Here’s some analysis from The Miami Herald (the lowest rating):
“Monstrously misconceived and incompetently executed, powered by a high-octane blend of arrogance and contempt, The Newsroom is an epochal failure, a program destined for television’s all-time What Were They Thinking? list. Not since NASA’s first Vanguard rocket blew up on its launch pad in 1957 will Americans have seen anything crash and burn on television with such hellish spectacularity.”
I like the last sentence the most because the spectacular inaccuracy of the prediction just obliterates any authority he might have had. Contempt the show certainly has, but for liars, rationalizers, and those who sit back and watch. Why shouldn’t Sorkin have contempt for them? Mr. Herald probably just disagrees and can’t get over that disagreement to watch the show–“a ceaseless rant against Sarah Palin, Rand Paul, the Koch brothers, Allen West, Fox News, Michelle Bachmann and anyone or anything else to the right of political center.” That says it all, right? In fact the show gets between 1.6 and 2.3 million viewers a week–about half a million less than Real Housewives of New Jersey. If you don’t think that that cast of cranks needs taking the air out, then brother you’ve got some crazy needs looking into.
He found the line “I’d rather do a good show for a hundred people than a bad one for a million” to be insufferably self-righteous. Apparently this is because he thinks that it is Sorkin who is claiming that good is unpopular and vice versa. I wonder what Mr. Herald has been watching for news these days. He finds the line “Who are we? We’re the media elite” to be a kind of eye-rolling silliness. To me, the line gives me chills of hope. The hope is that there are parts of the media that are elite, brainy, knowledgeable, and believe strongly that the audience needs to be informed of the strengths and weaknesses of arguments that they can formulate better than a talking head for-hire. “What arrogance to think anyone can state better than the person who holds the opinion dearly!” I imagine them saying. Bollocks. Sometimes, people really are smart.
I agree that the show has been rather one-sided, at least as of the sixth episode (the seventh being non-partisan (except for the dig at Geraldo)), but that’s because the crazies are on the right right now. If this were the 70’s, there’d be plenty of reports about the left and their stupidities. Should he comb through the papers to find liberal/Democratic foolishness in the name of balance? That would be the rankest hypocrisy against what the show stands for. McAvoy wants to debunk inaccuracy and unfounded arguments—that’s not opinionated.
So, with those reviews in mind, I saw the show tonight in semi-amazement. Watching a show like this and considering it other than one of the best shows on television strikes me as dramatic over-criticism. Look at a list of the top rated shows this year. To call it bad is unsupportable. To say it isn’t your taste, that the language feels unreal, or it isn’t your brand of humor is acceptable. Weaknesses of particular episodes are fair play. But that’s not what the criticism sounds like—it sounds more like they said what they felt obligated to say. Smart is smug. Wit is contrived. Elite is bad. Up is down. Cats and dogs, living together, mass hysteria!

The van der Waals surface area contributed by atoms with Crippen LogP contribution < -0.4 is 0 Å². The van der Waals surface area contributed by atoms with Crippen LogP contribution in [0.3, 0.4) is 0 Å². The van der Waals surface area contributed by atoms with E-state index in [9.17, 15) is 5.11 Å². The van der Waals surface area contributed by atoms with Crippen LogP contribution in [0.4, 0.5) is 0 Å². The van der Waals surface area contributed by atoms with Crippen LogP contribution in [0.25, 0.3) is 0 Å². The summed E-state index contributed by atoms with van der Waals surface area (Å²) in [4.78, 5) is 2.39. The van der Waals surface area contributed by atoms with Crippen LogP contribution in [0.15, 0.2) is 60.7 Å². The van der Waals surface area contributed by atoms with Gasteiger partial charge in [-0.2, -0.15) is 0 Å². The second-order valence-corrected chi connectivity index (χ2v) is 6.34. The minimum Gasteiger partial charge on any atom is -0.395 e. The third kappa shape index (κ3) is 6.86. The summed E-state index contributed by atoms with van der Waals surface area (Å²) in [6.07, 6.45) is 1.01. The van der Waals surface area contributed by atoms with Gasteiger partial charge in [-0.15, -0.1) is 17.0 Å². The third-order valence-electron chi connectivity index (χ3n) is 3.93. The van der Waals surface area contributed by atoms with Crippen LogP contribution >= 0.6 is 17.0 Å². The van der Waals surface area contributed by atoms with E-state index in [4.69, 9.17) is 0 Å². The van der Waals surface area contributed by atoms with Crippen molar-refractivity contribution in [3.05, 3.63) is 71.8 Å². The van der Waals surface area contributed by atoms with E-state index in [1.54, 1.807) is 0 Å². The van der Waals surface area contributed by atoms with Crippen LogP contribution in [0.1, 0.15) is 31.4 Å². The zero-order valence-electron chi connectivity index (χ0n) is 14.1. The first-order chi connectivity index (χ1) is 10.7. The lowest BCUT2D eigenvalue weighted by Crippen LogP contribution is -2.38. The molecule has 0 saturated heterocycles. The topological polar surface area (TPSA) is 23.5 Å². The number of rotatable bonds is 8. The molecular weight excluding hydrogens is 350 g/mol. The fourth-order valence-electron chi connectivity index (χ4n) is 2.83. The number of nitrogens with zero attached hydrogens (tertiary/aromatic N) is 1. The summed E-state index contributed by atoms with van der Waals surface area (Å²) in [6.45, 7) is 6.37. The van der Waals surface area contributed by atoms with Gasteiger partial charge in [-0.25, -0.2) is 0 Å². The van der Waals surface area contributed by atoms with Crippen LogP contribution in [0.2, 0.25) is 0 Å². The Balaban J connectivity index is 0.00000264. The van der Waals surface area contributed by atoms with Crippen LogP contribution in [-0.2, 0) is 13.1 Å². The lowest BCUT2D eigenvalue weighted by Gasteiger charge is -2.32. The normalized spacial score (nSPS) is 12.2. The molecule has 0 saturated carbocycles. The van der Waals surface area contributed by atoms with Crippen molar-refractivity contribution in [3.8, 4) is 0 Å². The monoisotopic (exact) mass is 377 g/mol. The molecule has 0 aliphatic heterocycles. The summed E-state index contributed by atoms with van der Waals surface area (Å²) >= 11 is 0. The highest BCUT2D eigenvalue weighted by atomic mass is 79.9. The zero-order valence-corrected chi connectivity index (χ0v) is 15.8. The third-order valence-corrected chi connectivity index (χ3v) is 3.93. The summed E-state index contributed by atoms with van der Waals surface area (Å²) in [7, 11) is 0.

You might be interested to know that better Metacritic score include: NY Med, Cougar Town Season 3, Smash, On Death Row, True Blood Season 5, 2 Broke Girls, and Bevis and Butthead Season 8.
There’s also been some criticism of the portrayal of women in The Newsroom. A Google search shows most hits concerning coverage of the criticism rather than the criticism itself. But I’ve looked at two examples. One from The Huffington Post and one from the ominously named Vulture. Both concern the fourth episode, “I Will Try to Fix You.” (My review.) I’ll point out at the start that the portraying females disagree with the claim, but what do they know? Women, eh?
Since the Vulture article is more to the point–titled “The Newsroom Is Incredibly Hostile Toward Women” (link title newsroom-aaron-sorkin-women-hostile-misogyny). I can oppose this article almost line for line. Excerpt:
What the show’s fourth episode drove home was that within the Aaron Sorkin world, there’s no insult more grave than being a woman. “I’m concerned about the rest of us being turned into a bunch of old ladies with hair-dryers on our heads,” Will snapped at one of his dates on Sunday’s episode. That’s his nightmare, his fear: that our culture has become too invested in gossip or reality TV, which are feminine concerns. Later in the episode, Gabrielle Giffords gets shot. Thank God something important happened — like six people dying — so the noble staff ofNews Night With Will MacAvoy could cut in to the nightmarish senselessness of a fashion TV show.
The hair-dryer…is metaphor or analogy?…apparently grates on Margaret Lyons (of New York Magazine). “‘Fix’ seemed to be about how fashion is dumb and news is smart, how gossip is a social cancer and cable news is noble, that everyone else is an idiot and Will (and sometimes Charlie) is brilliant.” I think Sloan and Mackenzie are also brilliant, so that’s just inaccurate, but the first half of the sentence struck me as “True, yes, I agree, not exactly noble.” Is it that I’m just so in the tank with Sorkin? Are there people who don’t think gossip is a social cancer? Lyons says that this plays out as women=dumb, men=smart. I think it more accurately is described as regular cast=smart, outsiders=dumb. The gossip columnist, Maggie’s roommate, and the Congressional aid are all enemies of the show’s ethos not representatives of a gender. “Thank God we have menfolk for the serious stuff.” I think Sloan, Mackenzie, or Maggie all have the right perspective on serious, frivolous, and worthwhile.